Although it did not seem so at the time, the party's loathing of all fights for justice that did not produce revolution under its leadership was a perfect training for modern punditry. The media need strident voices that can hold the audience's attention. Politicians can't provide them when there are so few differences between the mainstream parties, but practised sloganisers, who need never stand for election, can. Broadcasters are obliged by law and inclination to be balanced. If the world is condemning the Hutu massacres in Rwanda, then it is useful to have someone who will say the killings weren't so bad, as RCP supporters did. Contentious revelations based on hard investigation create all kinds of difficulties - how can a producer of a live Radio 5 programme or Question Time check a claim that a company has received a contract because of payments to politicians, to make sure that it is both true and libel-proof? Wisely, the RCP prefers assertion to fact. Complexity is as hard for broadcasters to handle. The drama of a debate disappears if everyone has to shut up and think.

The RCP understands the need for shallowness. In all the articles I have read defending "science", none tries to describe, say, the fascinating but inevitably demanding debate about the revolution in gene technology. The failure would be reprehensible in serious writers but is a virtue in a pundit. For all the talk of promoting new ideas, what the RCP does is decant the old soundbites of the right into new bottles.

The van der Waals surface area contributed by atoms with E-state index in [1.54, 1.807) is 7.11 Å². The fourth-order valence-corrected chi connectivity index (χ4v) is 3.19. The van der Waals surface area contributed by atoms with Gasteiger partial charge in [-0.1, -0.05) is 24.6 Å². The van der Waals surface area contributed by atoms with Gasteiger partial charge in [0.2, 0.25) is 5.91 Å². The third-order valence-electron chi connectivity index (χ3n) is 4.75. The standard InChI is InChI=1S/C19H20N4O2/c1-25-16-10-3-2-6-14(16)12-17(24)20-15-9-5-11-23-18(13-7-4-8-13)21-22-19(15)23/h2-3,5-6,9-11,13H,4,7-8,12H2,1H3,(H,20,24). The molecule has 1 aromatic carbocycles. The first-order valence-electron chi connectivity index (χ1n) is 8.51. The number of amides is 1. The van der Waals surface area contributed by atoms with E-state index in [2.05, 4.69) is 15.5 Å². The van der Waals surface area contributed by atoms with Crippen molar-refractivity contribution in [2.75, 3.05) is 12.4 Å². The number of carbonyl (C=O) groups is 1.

Meanwhile, the contrarian appeal of the RCP to media managers should be obvious. It is dull and predictable when Jack Straw condemns anti-capitalist protesters. What else would you expect? Far better to have Claire Fox announce, as she recently did on The Moral Maze, that she was a "Marxist" who had no time for anti-capitalists "because what they reject about capitalism is the one good thing about capitalism - the association with economic growth, dynamism and development".

The best way to understand the RCP is to look at the career of H M Hyndman, the leader of the Social Democratic Federation, Britain's first Marxist party. Like the RCP, he had no time for reformist struggles for higher wages and union rights. Capitalism was bound to collapse, and when it did, his pure party would be ready to guide the workers to power. The years went by. The masses showed no interest in Hyndman. By 1900, he had had enough. "I don't mind saying," he bellowed, "that I am thoroughly disgusted with workers here in general and with our party in particular. Neither deserves to have men of our ability from the educated classes to serve them."

The working class has let down the RCP militants grievously. Who can now blame them if they turn to the infotainment moguls for compensation for the years they spent waiting for an audience?

Nick Cohen is an author, columnist and signatory of the Euston Manifesto. As well as writing for the New Statesman he contributes to the Observer and other publications including the New Humanist. His books include Pretty Straight Guys – a history of Britain under Tony Blair.

This article appears in the 12 August 2002 issue of the New Statesman, The Wrong War